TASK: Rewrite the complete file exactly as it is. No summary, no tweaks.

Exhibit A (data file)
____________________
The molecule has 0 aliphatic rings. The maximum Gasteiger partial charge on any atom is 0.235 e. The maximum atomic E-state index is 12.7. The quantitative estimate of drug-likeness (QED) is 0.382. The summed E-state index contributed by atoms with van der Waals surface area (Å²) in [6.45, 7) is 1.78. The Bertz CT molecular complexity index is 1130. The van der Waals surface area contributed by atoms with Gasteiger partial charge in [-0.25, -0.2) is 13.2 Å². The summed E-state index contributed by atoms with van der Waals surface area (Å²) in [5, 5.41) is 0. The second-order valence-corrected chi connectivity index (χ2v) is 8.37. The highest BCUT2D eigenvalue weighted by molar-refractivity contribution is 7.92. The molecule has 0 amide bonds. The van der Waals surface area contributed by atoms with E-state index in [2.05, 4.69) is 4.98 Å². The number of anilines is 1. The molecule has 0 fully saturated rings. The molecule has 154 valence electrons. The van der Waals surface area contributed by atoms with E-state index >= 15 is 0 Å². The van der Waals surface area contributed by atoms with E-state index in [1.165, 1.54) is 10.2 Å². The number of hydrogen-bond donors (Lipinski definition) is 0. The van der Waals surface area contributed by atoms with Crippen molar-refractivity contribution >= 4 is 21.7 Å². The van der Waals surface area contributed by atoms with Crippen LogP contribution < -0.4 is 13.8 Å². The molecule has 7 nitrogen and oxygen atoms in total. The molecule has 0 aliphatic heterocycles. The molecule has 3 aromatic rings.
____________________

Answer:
The molecule has 0 aliphatic rings. The maximum Gasteiger partial charge on any atom is 0.235 e. The maximum atomic E-state index is 12.7. The quantitative estimate of drug-likeness (QED) is 0.382. The summed E-state index contributed by atoms with van der Waals surface area (Å²) in [6.45, 7) is 1.78. The Bertz CT molecular complexity index is 1130. The van der Waals surface area contributed by atoms with Gasteiger partial charge in [-0.25, -0.2) is 13.2 Å². The summed E-state index contributed by atoms with van der Waals surface area (Å²) in [5, 5.41) is 0. The second-order valence-corrected chi connectivity index (χ2v) is 8.37. The highest BCUT2D eigenvalue weighted by molar-refractivity contribution is 7.92. The molecule has 0 amide bonds. The van der Waals surface area contributed by atoms with E-state index in [2.05, 4.69) is 4.98 Å². The number of anilines is 1. The molecule has 0 fully saturated rings. The molecule has 154 valence electrons. The van der Waals surface area contributed by atoms with E-state index >= 15 is 0 Å². The van der Waals surface area contributed by atoms with E-state index in [1.165, 1.54) is 10.2 Å². The number of hydrogen-bond donors (Lipinski definition) is 0. The van der Waals surface area contributed by atoms with Crippen molar-refractivity contribution >= 4 is 21.7 Å². The van der Waals surface area contributed by atoms with Crippen LogP contribution < -0.4 is 13.8 Å². The molecule has 7 nitrogen and oxygen atoms in total. The molecule has 0 aliphatic heterocycles. The molecule has 3 aromatic rings.